I did a double take when down by the river this week. Off in the distance I saw what looked like shore birds doing their little sprint across the shallows. The quick run then even faster halt, little splashes into the air. I moved in slowly not to startle the birds and the closer I got I realized, these waders were robins.
It is not odd seeing robins in a pool of water, but in 4°F? And this is no ordinary pool of water either. It is the Niagara River rapids area.
And they were in the icy waters looking for food. I never saw a robin in the Niagara River before, let alone in frigid winter weather. Drinking from icy streams is not unusual, but these birds were dining, drinking and bathing. Robins in winter, who knew? This post follows, Why Are Robins Still Here in Winter?, a question I posed earlier.
And it is COLD!
It was a small flock of maybe ten robins. I sat down in the snow for 20 minutes watching them and wondering how they braved the icy waters. They stayed in the water long after I stopped watching them too.
It does seem that bathing puts these birds at risk, but they are designed to do it safely. The feathers of a healthy bird shed most of the water, keeping it from penetrating into the insulating down.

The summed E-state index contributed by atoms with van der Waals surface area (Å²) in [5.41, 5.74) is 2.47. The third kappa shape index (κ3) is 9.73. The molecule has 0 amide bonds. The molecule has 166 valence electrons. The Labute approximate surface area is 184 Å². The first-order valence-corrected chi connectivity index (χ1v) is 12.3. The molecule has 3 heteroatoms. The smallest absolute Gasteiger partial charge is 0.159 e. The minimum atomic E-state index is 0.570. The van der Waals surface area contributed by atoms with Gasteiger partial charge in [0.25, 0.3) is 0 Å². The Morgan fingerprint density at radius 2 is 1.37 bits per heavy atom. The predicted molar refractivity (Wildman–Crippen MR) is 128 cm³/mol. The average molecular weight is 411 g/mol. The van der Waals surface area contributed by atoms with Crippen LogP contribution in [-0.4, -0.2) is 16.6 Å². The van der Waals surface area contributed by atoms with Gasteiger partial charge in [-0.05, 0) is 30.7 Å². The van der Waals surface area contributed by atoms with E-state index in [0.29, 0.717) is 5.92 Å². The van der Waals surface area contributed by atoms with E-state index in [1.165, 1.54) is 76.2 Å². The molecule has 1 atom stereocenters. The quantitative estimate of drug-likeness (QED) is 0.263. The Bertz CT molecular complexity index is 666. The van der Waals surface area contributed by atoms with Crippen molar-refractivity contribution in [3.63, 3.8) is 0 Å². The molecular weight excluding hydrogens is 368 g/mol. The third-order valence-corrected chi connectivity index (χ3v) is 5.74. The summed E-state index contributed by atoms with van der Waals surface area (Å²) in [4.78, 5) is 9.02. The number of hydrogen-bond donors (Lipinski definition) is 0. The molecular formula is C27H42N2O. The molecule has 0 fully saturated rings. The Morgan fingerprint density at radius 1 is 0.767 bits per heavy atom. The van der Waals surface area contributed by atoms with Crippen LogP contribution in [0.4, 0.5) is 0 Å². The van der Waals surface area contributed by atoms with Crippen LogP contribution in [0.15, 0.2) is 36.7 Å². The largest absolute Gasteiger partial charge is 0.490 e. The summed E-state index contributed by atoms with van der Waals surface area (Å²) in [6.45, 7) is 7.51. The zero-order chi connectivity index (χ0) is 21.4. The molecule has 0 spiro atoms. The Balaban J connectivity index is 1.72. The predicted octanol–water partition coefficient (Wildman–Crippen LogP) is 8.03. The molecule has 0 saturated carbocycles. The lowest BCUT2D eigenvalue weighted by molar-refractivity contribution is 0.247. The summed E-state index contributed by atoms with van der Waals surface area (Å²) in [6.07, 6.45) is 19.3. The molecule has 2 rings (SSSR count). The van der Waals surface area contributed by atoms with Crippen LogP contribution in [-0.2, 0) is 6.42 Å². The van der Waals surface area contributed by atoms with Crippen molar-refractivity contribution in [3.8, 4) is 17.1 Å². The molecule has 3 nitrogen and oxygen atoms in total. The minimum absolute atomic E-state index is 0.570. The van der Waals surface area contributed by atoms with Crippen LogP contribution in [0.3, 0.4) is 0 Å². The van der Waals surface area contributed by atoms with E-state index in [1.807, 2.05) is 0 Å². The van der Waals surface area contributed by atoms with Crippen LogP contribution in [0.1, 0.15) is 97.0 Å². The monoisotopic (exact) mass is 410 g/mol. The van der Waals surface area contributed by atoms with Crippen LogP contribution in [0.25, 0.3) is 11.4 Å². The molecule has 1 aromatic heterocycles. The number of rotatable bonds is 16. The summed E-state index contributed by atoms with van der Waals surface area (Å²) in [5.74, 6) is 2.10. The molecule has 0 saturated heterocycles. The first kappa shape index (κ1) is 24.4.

Ever notice the water rolling off the back of a duck when it is paddling around in freezing water? It is the same for our songbirds who can shed and shake water from their plumage. Dirt interferes with the feather barbules that keeps water out, so birds will clean them often.
I thought this nearby spot above was more favorable and protected for the robins, but they chose a more open area in the flowing part of the river. I guess there was more opportunity for food.
Birds do look for open water when thirsty, will eat snow, and sometimes can catch snowflakes midair. See the leaping robin above?
Here it is before the leap, just wading.
Take a look at the photos and tell me if you would think to see robins here in winter?
Taking a bath no less…
For at least five minutes…
If they don’t keep feathers in fine working order, feathers lose insulating value. A clean bird is a warm bird so they say, so bathing even in these frigid temperatures is something they must do.
So who knew the Niagara River was so vital to a robin in winter?